It’s fun stuff that has serious scientific purpose. New research is delving into our genetic past for insights about our health today. But before anyone drags their knuckles across the cave floor with the mistaken notion that genes dictate behavior, let’s be clear: Individual bad decisions, not prehistoric propensities, can be detrimental to good health, especially when it comes to two destructive and potentially deadly acts: smoking and bad driving.
If any mystery surrounds why humans keep taking plants, drying them, then setting fire to them, and inhaling the byproduct, new research offers a primal clue. It turns out that those of Eurasian descent may have significantly increased risk for nicotine addiction due to genes inherited from Neanderthal ancestors. Over millennia, these distant forebears adapted to stressful conditions or “borrowed” adaptations, with their genes encoding valuable mutations to protect and preserve the species.
(Deborah Brewington / Vanderbilt University)
On the plus side, early humans picked up shields against pathogens and too easy bleeding; on the negative side, with Neanderthals in particular, the species also became sensitive to nicotine, other allergens, skin inflammations, and depression. Researchers are still determining why. Their latest studies took advantage of powerful computing to scan health records of 28,000 modern patients; their data, protected so individuals could not be recognized, provided genetic and health condition information.
A noted researcher observed of the study results: “The [Neanderthal] genetic contribution to present-day people seems to have larger physiological effects than I would have naïvely thought.”
But make no mistake about it, genetic proclivity to nicotine addiction or not: smoking is a brutish, relatively recent habit. And it’s a bad contemporary and individual practice. The Centers for Disease Control and Prevention has new information out about expectant moms and smoking. This is troubling news:
- 4 percent of mothers smoked at any time during pregnancy. The highest smoking rate was in the first trimester.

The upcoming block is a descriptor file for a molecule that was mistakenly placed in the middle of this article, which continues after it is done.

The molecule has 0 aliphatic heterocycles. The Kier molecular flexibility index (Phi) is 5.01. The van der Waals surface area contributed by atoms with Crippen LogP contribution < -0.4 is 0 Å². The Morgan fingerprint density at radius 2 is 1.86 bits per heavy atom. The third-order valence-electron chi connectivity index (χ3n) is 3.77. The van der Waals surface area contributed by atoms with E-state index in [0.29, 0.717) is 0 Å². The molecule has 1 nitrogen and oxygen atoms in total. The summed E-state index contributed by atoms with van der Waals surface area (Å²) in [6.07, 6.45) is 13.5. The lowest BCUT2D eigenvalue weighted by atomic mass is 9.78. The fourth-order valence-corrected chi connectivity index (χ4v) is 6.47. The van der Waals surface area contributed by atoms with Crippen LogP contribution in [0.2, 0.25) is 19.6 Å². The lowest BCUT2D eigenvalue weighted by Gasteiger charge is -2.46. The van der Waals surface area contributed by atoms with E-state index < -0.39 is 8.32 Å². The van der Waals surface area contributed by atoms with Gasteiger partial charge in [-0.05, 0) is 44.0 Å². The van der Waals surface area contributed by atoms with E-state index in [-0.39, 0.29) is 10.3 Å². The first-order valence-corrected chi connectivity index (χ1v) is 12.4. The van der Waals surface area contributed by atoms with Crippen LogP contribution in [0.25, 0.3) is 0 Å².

- Groups with the highest pre-pregnancy smoking rates also had the highest smoking rates at any time during pregnancy, including women aged 20–24, unmarried women, and Native American women.
- Smoking rates were higher for women with less than a high school education, with Medicaid insurance, and receiving women, infants, and children (WIC) benefits.
- On average, women who smoked during the first trimester of pregnancy smoked a little more than one-half pack per day (11 cigarettes), ranging from a high of 11 cigarettes for non-Hispanic white smokers to seven for non-Hispanic Asian smokers.
Moms who smoke not only harm themselves but also increase health risks for their unborn children. I’ve written before about smoking’s huge health toll for us all.
Uptick in road deaths
Meantime, another surprising culprit is causing an unhappy uptick in fatalities for Americans: our vehicles. The National Highway Traffic Safety Administration has warned that the nation, while seeing some of the lowest number of vehicle deaths per year, also has recorded a spike in road fatalities─an 8 percent year over year increase and only the second such surge in a decade.
Accidents, including those involving cars and trucks, continue to be a leading cause of death in the United States. But the nation has made remarkable progress in reducing vehicular deaths, with vast improvements in safety features, design, and manufacturing. Some experts, especially with further technological advances racing on the market, including more autonomous vehicles, envision a “zero fatalities” era around the corner.
Still, drunken, drugged, distracted, and drowsy driving remains lethal. Speeding, failure to use safety devices (seat belts, child seats, and helmets for motorcyclists), and recklessness all fuel road carnage. Experts say their research shows that human factors were the critical cause in 94 percent of vehicle crashes. An improved economy may be a key contributor with the spike in road deaths, as more Americans pile up miles and have social and work reasons to do so.
It may be true that our caveman ancestors were predisposed to brawn over brain, eating, action, and movement. But let’s all take a deep breath and pause for the sake of our well-being. Reconsider your best driving practices, please, and stay safe out on the crazy roads.